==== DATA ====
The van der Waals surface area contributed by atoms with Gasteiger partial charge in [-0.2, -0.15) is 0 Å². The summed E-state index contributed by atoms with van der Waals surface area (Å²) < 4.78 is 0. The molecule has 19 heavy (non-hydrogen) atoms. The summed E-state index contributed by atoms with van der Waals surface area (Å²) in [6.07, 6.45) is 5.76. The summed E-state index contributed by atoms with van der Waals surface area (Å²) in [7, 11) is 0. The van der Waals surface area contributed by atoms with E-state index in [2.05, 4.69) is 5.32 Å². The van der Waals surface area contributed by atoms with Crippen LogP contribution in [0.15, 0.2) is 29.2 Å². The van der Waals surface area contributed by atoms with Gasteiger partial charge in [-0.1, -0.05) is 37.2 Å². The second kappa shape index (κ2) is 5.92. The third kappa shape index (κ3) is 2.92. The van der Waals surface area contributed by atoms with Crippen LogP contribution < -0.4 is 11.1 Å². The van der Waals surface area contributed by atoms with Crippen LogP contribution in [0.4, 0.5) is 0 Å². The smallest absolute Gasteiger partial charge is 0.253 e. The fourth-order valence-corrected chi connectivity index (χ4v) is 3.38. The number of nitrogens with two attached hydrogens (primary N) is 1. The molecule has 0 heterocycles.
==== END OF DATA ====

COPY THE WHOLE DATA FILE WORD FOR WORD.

The van der Waals surface area contributed by atoms with Gasteiger partial charge in [-0.2, -0.15) is 0 Å². The summed E-state index contributed by atoms with van der Waals surface area (Å²) < 4.78 is 0. The molecule has 19 heavy (non-hydrogen) atoms. The summed E-state index contributed by atoms with van der Waals surface area (Å²) in [6.07, 6.45) is 5.76. The summed E-state index contributed by atoms with van der Waals surface area (Å²) in [7, 11) is 0. The van der Waals surface area contributed by atoms with E-state index in [2.05, 4.69) is 5.32 Å². The van der Waals surface area contributed by atoms with Crippen LogP contribution in [0.15, 0.2) is 29.2 Å². The van der Waals surface area contributed by atoms with Gasteiger partial charge in [-0.1, -0.05) is 37.2 Å². The second kappa shape index (κ2) is 5.92. The third kappa shape index (κ3) is 2.92. The van der Waals surface area contributed by atoms with Crippen LogP contribution < -0.4 is 11.1 Å². The van der Waals surface area contributed by atoms with Crippen LogP contribution in [0.4, 0.5) is 0 Å². The smallest absolute Gasteiger partial charge is 0.253 e. The fourth-order valence-corrected chi connectivity index (χ4v) is 3.38. The number of nitrogens with two attached hydrogens (primary N) is 1. The molecule has 0 heterocycles.